There are many good reasons why some fortunate people elect to spend time in second homes where their lives are quite different from their full time homes and places of work: slower pace; more homespun folks; a peek at the past or maybe the future; how other folks see their lives and the world; or simply a change to enliven their appreciation of their other life. These are all good and useful reasons and they produce a reciprocal benefit to everyone involved.
One of the things that informs "summer folk" is that even though they may own property and pay real estate taxes, they cannot vote locally unless they are actually registered to vote as a domiciliary. Nevertheless, many of them inevitably get caught up and take a real interest in the community life that surrounds them in the summer months.
The result is that there are an increasing number of summer communities in America now where the "people from away" pay a significant amount of the real estate taxes--which support the local schools--but have no vote in how those taxes are spent.
And, in many of these communities there is the not unreasonable notion that more money for schools translates automatically into better schools and better education. Surely, most of the parents of school-age children and their teachers--who comprise a large part of the voting population--understandably tend to think and believe that.
But, it turns out that in some cases there is an insidious irony that distorts the equation that more money equals better education. The core of that irony is some form of complacency, or even false pride, which works in the opposite direction. Teachers and school administrators alike can fall into a trap that causes many of them to be more interested in job security and some of the superficial indicators of better education--bigger, newer surroundings and more modern equipment--than the most important measures of the best education: the accomplishments, horizons and ambitions of the children.
One of the consequences of that trap is that there are schools that have the most money available per student and at the same time have VERY discouraging performance figures for their students. Those students are being seriously short-changed in developing essential skills and ambitions to truly enlarge and enrich their horizons and lives.
Those sharply divergent factors have caused a lot of state officials and older voters to question whether the issue really is the need for more money OR is more a matter the right goals of management, type of teaching skills, and a focus on and commitment to the futures of the kids.
Also, not surprising, is that many "people from away" share the same questions, perhaps in part because their taxes have sharply risen along with the school board budgets, but also genuinely because they know a lot of local kids and are sad to see some of those local kids hobbled by an inadequate education.
Recently a visiting young family with three young kids met another local family with kids in the local school. The local Mom asked what the "away" Mom did. The answer was she is a doctor. And, her husband? He is a lawyer. The local Mom seemed startled and said, "But they both seem 'so normal.'" In this exchange, it appeared to seem to that local mom that doctors and lawyers are a rarity in her community and beyond the reach of local kids.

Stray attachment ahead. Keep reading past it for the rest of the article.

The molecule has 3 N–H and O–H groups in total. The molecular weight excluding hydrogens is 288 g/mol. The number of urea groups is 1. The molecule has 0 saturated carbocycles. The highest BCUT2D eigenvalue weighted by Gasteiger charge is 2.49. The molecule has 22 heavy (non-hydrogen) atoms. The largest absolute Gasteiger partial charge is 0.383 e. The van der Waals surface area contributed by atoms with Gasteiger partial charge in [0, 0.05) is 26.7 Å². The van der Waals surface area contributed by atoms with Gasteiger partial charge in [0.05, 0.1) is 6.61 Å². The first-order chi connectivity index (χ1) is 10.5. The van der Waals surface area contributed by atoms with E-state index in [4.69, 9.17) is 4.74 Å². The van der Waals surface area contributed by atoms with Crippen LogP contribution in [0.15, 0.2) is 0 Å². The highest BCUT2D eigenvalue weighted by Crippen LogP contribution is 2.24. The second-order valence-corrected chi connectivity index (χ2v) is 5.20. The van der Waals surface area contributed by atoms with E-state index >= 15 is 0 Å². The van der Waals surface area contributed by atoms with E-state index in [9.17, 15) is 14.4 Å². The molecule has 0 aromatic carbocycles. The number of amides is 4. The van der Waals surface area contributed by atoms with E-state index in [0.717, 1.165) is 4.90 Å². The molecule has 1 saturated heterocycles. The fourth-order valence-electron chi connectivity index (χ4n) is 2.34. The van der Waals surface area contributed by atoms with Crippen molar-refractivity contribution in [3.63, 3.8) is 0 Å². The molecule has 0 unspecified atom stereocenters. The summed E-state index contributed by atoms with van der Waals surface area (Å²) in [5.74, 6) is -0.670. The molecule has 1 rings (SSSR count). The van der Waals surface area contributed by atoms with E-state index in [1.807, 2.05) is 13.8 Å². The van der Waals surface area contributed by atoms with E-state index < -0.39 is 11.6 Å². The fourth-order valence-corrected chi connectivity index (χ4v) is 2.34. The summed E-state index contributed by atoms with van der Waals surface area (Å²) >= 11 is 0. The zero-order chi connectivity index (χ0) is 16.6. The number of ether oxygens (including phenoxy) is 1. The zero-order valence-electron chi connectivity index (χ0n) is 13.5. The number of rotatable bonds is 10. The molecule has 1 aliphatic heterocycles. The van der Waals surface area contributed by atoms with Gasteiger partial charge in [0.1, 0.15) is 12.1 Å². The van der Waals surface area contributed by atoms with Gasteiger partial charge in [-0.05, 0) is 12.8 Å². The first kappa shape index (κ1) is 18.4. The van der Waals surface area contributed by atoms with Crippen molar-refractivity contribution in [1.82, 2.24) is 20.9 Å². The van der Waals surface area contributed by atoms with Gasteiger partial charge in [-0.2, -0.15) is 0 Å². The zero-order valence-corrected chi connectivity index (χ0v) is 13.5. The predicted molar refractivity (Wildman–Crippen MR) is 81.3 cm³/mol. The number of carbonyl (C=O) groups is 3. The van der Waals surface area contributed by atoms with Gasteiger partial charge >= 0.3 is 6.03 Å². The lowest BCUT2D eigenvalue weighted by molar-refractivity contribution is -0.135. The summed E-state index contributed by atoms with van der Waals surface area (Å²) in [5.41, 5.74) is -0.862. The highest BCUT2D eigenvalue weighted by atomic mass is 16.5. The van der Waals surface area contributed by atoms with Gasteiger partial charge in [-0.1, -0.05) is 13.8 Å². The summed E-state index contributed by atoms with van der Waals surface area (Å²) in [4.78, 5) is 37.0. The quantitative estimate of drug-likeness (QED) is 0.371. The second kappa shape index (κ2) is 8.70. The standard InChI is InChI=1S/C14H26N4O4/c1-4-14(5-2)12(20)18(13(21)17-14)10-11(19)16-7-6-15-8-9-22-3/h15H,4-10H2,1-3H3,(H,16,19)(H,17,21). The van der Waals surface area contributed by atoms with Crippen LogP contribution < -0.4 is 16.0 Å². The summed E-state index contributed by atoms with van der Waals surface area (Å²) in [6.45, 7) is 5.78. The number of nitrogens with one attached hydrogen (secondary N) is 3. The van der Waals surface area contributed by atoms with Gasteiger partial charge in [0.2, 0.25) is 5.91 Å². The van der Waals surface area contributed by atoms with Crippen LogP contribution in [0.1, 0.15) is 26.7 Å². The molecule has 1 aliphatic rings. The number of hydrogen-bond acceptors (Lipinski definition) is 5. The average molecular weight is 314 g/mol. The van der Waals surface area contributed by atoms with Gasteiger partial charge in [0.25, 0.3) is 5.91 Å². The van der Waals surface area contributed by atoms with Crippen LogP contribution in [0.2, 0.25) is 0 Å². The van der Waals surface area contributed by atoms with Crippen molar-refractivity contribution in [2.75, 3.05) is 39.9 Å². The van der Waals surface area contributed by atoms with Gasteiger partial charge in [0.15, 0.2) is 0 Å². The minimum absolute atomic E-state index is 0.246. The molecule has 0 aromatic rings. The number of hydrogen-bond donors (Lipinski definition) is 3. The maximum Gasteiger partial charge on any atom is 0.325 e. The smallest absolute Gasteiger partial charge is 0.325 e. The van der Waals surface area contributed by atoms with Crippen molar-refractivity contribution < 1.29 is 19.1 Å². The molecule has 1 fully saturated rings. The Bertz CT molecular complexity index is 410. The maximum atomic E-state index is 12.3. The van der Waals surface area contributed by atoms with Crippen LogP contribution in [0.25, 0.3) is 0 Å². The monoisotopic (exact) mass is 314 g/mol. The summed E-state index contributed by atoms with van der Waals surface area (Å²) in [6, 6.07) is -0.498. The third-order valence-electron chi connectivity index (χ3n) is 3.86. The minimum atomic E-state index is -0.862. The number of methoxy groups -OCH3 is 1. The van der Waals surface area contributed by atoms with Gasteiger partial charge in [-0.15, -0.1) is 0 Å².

Another recent moment was equally startling.
At a memorial service for a man from away who had been a summer resident for about 50 years, a local young woman of about 40 who had been a baby sitter for the family years before, and had become practically a member of the family, spoke along with six extremely distinguished academics, college friends and colleagues of the deceased.
This young woman stole the show which overall was superb--she was amazingly and refreshingly articulate, poignant, poised and intelligent. It turned out she still lives where she grew up and appears to be a very happy and fulfilled mom, who also helps people who need a massage therapist. She said in response to a compliment and appreciation of what she had said, "There were very few avenues ahead that I could see, within my reach, when I was in school, and I wanted to stay in this community with my family."
While she has had a wonderfully successful life on her terms, one of the things local schools often can and should do with an outstanding individual like her is to help identify that talent, encourage it and help deal with the "within my reach" issues, but only if that person really wants it.
Together, the "they are so normal" point and the inability of the school system to recognize and help inspire this young woman combined to ring a loud bell of insight.
That brilliant young woman speaker appears to have been overlooked by her educators. Based on her short talk, it was clear beyond any doubt that she had the "horsepower" to tackle anything in her life. It appears her potential talents went both unrecognized and unsupported.
Not only do the poor numbers in educational achievements fail to explain the missing ingredients in the community's educational system, the very existence of this young woman [as well as a number of other similar young men and women] is an example of how too many people in similar communities across the country accept [as well as embrace] lives circumscribed by the limits of their education.
While there is obviously no need for everyone in America to be a doctor or lawyer, and there is a real need for many people to do different, perhaps less intellectual things, it is crucial for our schools to enable as many young people as possible to know and understand about higher horizons.
They also need to learn about the opportunities and how to grasp them to become better equipped to make their own potentially unlimited choices about their lives' pathways.